Without him you would not be able to look at the exhibition here (because without him GÄBS not even a here), and yet you usually do not notice him, although he is permanently there, constantly around you, but usually keeps himself in the background, pushes around there shyly. Mara Novak now turns it into a motif, an object of artistic debate: the exhibition space.
“Duct Tape Love Affair” is something like a romantic declaration of love (okay: CONCEPTUALLY romantic), namely to bildraum 07 of Bildrecht GmbH (07 like “seventh district”). And as the title already reveals, a lot of duct tape is used. Together with the many raw, loosely scattered and sometimes lax foam, with which the location is quasi furnished (and which is partly actually used in furniture, as a sofa interior), the first impression may not be the best, everything rather improvised, almost sloppy, cheap. Of course, if you get involved in it with confidence, you soon realize how sophisticated and complex the whole thing really is, which is more than the sum of its imperfect parts.
The camera looks at itself
In order to get an idea of the pictorial space (or more than just one), the Carinthian (born in Wolfsberg in 1987), who now lives in Vienna, first shrunk it, i.e. made a model (on a scale of 1:10), which she then used as a camera obscura. As a pinhole camera. Actually a primitive device to capture the outside world (upside down and upside down).
However, THIS “dark chamber” is not a simple box with a hole, but a double chamber, as the space in the pictorial space is divided into a more intimate front area, thanks to the generous window front, extroverted, almost exhibitionist front area and a more intimate rear area. (Logically, the true-to-scale replica has no windows. Just window niches. Otherwise it would be a “Camera clara”, a BRIGHT chamber.)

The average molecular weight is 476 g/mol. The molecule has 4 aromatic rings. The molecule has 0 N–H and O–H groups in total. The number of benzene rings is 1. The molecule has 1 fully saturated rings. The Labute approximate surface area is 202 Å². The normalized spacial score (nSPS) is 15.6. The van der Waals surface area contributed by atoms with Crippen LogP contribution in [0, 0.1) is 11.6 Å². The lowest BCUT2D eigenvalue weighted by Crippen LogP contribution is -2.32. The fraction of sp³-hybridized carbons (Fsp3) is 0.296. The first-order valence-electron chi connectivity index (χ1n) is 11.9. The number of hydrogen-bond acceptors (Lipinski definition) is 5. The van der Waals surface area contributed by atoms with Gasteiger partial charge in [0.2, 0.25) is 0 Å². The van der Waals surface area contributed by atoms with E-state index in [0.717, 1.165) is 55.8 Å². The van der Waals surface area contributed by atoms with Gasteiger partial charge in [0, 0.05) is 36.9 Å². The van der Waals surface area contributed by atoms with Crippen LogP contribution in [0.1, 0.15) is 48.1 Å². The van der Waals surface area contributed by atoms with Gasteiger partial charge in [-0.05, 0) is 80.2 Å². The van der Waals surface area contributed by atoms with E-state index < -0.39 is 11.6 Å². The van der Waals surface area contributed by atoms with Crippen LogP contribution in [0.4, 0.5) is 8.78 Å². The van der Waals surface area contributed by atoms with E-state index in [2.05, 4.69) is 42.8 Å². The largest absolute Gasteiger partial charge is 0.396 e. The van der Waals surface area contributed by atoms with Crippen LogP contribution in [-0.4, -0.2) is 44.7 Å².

Line the inside with light-sensitive photo paper or place on top of it, and at least as important are the various color filters in front of the hole or in front of the holes. So that light and space merge into sensual plays of colours, into diffuse picturesque abstraction.
The foam stands on the ceiling
Pale pink, purple, turquoise, red, green flow picturesquely into each other, the floor plan is clearly known, sharply demarcats against the total black, and sometimes the white studio tiles specht in from outside. The flat spatial projections, in turn, are “spatialized”, superimposed, folded, fragments become “display sculptures”, wall and floor objects, often get an architectural framing that repeats forms of the gallery space like an echo. Last but not least, the flexible foam in this site-specific installation reacts to the curves and edges and picks up on the curves of the ceiling.
The boundaries between the realities and dimensions blur everywhere, the place is reflected in the glass in front of its image. And the manufacturing process is an integral part of the staging. So there are always some filter plates stuck somewhere. (If they don’t neatly organize themselves into the “butterfly collection.”) Even the lyrical titles of the individual works go back to these colorful things. (“Loving Amber”, “Spring Yellow”, “Waterfront Green” . . .) And when can you look at a room from outside while you are in it at the same time?